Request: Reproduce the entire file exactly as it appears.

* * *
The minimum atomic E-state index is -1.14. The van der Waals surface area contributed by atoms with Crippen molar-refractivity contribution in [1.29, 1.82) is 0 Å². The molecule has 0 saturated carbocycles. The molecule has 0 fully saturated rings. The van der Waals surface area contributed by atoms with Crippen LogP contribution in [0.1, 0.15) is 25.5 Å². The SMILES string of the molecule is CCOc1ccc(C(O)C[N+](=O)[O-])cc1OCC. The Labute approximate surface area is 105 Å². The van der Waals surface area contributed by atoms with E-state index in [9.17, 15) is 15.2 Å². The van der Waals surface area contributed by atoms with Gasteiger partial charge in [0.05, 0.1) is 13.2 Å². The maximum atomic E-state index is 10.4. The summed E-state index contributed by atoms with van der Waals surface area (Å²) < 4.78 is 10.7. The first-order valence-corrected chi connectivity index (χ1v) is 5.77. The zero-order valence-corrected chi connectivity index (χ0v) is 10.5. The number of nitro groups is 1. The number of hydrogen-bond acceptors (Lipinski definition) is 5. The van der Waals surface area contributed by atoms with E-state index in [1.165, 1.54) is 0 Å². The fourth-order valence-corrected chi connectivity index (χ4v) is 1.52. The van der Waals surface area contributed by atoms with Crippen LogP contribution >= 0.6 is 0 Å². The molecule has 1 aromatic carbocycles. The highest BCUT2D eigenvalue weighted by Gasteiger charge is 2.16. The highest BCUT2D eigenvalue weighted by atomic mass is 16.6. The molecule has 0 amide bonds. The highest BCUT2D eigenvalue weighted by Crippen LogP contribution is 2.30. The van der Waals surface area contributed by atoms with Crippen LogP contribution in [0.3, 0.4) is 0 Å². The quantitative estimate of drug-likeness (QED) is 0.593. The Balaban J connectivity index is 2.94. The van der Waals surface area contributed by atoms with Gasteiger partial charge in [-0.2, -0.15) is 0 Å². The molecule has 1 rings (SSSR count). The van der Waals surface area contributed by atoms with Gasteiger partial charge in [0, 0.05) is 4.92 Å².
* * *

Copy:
The minimum atomic E-state index is -1.14. The van der Waals surface area contributed by atoms with Crippen molar-refractivity contribution in [1.29, 1.82) is 0 Å². The molecule has 0 saturated carbocycles. The molecule has 0 fully saturated rings. The van der Waals surface area contributed by atoms with Crippen LogP contribution in [0.1, 0.15) is 25.5 Å². The SMILES string of the molecule is CCOc1ccc(C(O)C[N+](=O)[O-])cc1OCC. The Labute approximate surface area is 105 Å². The van der Waals surface area contributed by atoms with E-state index in [9.17, 15) is 15.2 Å². The van der Waals surface area contributed by atoms with Gasteiger partial charge in [0.05, 0.1) is 13.2 Å². The maximum atomic E-state index is 10.4. The summed E-state index contributed by atoms with van der Waals surface area (Å²) < 4.78 is 10.7. The first-order valence-corrected chi connectivity index (χ1v) is 5.77. The zero-order valence-corrected chi connectivity index (χ0v) is 10.5. The number of nitro groups is 1. The number of hydrogen-bond acceptors (Lipinski definition) is 5. The van der Waals surface area contributed by atoms with E-state index in [1.165, 1.54) is 0 Å². The fourth-order valence-corrected chi connectivity index (χ4v) is 1.52. The van der Waals surface area contributed by atoms with Crippen LogP contribution >= 0.6 is 0 Å². The molecule has 1 aromatic carbocycles. The highest BCUT2D eigenvalue weighted by Gasteiger charge is 2.16. The highest BCUT2D eigenvalue weighted by atomic mass is 16.6. The molecule has 0 amide bonds. The highest BCUT2D eigenvalue weighted by Crippen LogP contribution is 2.30. The van der Waals surface area contributed by atoms with Crippen LogP contribution in [0.3, 0.4) is 0 Å². The quantitative estimate of drug-likeness (QED) is 0.593. The Balaban J connectivity index is 2.94. The van der Waals surface area contributed by atoms with Gasteiger partial charge in [-0.2, -0.15) is 0 Å². The molecule has 1 rings (SSSR count). The van der Waals surface area contributed by atoms with Gasteiger partial charge in [0, 0.05) is 4.92 Å².